… Cursing someone takes an inordinate amount of energy. Your energy. Energy that you’ve stored for other things, like the simple business of everyday living. And cursing someone effectively is going to wipe out all your reserves. But even if that weren’t the case, it’s important to remember that you’re going to be transferring that energy to the person on the other end of your magic. So, there’s a good chance that you’re inadvertently going to pick up some of that person’s energy along the way too. Do you really want that nasty stuff on you? Probably not.

Dorothy Morrison, Utterly Wicked: Hexes, Curses, and Other Unsavory Notions

Another thing I have heard in my time of practicing witchcraft is that blood magic is evil magic. That is absolutely not true–blood magic is just more powerful and potent magic. If a witch is practicing blood magic that usually means they know what they’re doing. If we’re using our own blood it means it is going to affect us personally, if we’re using someone else’s blood it means that they are going to be personally affected.

You Can’t Get Cursed if You Don’t Believe is probably the most laughable thing I have ever heard in my life–because if it were true there wouldn’t be any instances of curses at all. If you found out that someone was cursing you and you decided that you just didn’t believe, it would be quite ineffective, right? Truly, if you don’t believe it curses, it actually is more effective to let the person know in some way that they have been cursed. There is nothing more effective than using someone’s imagination against them.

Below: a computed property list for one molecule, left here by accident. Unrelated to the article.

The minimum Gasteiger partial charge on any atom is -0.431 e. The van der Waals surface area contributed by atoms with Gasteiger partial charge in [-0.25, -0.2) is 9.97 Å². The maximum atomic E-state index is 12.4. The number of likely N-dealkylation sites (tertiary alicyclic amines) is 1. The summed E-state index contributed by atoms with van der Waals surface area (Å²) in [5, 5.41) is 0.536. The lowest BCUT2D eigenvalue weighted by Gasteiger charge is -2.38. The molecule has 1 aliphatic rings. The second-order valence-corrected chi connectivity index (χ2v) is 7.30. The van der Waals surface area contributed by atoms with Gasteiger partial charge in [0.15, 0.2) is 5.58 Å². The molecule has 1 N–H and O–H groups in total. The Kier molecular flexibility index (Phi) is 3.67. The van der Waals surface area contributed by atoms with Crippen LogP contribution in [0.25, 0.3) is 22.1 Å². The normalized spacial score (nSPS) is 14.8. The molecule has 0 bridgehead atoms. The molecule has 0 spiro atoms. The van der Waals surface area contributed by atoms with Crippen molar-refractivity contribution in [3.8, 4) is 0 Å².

Dark Magic Among the Different Practices

There are so many different religions and secular occult practices that have darker leanings–while not all of the practitioners utilize the darker aspects of these religions or occult practices, they are still there and they are still very legitimate practices.

Voodoo, Hoodoo, Rootwork, Conjure, Appalachian Folk Magic, & Santeria

These are four different titles for some very similar practices–Voodoo, is perhaps the exception among the bunch, as it is based within a religious practice and the occult practices that are utilized are done so within the context of that religion. Hoodoo, rootwork, and folk magic are unique in the fact that they are not necessarily tied into a religion but can be practiced by anyone and everyone–so long as they have the proper knowledge to utilize the techniques that are a learned aspect of these decades-old traditions that are typically passed down through familial lines. While many of these occult practices exist solely in the southern United States, such as Louisiana, Florida, Georgia, etc.–there are also the folk magic practices that are known as Appalachian folk magic which occur throughout the Appalachian Mountains.